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May 12 (Bloomberg) -- Saudi Arabia’s shares rose, rebounding from a two-month low, on bets a decline prompted by concern that Europe’s debt crisis will worsen was overdone given growth prospects in the Arab world’s largest economy.

Almarai Co., the kingdom’s biggest food producer, led the gain with an advance of 2.6 percent. Nama Chemicals Co., a petrochemicals company, gained the most in almost a month. The Tadawul All Share Index rose 0.2 percent to 7,233.20 at the 3:30 p.m. close in Riyadh, following a 2 percent decline on May 9, the last working day. The gauge earlier slumped as much as 2.6 percent.

“Investors looked at some buying opportunities as some stocks have been oversold,” said Asim Bukhtiar, an equity analyst at Riyad Capital. “Fundamentals are still strong. Earlier in the session there was some overreaction to the Europe factor.”

The Tadawul has jumped 13 percent in 2012, making it the best-performing stock market in the Persian Gulf, boosted by higher oil prices and speculation that the world’s biggest crude exporter will remove restrictions on foreign investors.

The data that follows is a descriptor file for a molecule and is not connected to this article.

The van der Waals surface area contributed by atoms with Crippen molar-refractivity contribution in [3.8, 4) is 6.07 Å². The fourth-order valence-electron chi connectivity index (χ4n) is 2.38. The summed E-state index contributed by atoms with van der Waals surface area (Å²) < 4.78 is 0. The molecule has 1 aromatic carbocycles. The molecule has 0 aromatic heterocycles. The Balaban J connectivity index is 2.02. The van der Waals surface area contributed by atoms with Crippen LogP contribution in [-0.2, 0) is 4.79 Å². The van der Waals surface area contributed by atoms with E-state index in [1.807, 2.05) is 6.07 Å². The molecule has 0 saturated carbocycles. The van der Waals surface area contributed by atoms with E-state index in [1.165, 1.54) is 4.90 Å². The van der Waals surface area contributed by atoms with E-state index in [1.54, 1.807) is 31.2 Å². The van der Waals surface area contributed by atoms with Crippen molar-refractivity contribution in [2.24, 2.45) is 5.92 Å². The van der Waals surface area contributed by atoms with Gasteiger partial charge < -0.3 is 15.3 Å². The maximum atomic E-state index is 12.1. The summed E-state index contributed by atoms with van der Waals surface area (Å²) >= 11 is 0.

Saudi stocks slumped 4.3 percent last week as an inconclusive election in Greece left political parties struggling to form a government, reigniting concern over the European debt crisis. The weekly drop was the worst since August. The measure’s 14-day relative strength index dropped to 31 on May 9 and reached 32 today. A reading below 30 indicates to some investors that the shares are poised to advance.

Saudi Arabia, home to 28 million people, is the Gulf Cooperation Council’s biggest country by population and economic output. The economy may expand more than 6 percent this year, Finance Minister Ibrahim Al-Assaf said in January. It grew 6.8 percent in 2011.

Almarai gained the most since April 28 to 68.5 riyals. Nama surged 9.8 percent, the most since April 17, to 20.2 riyals.

Saudi Arabia’s stock exchange is the only Gulf Arab bourse that is open on Saturdays.

To contact the reporter on this story: Zahra Hankir in Dubai at

To contact the editor responsible for this story: Claudia Maedler at

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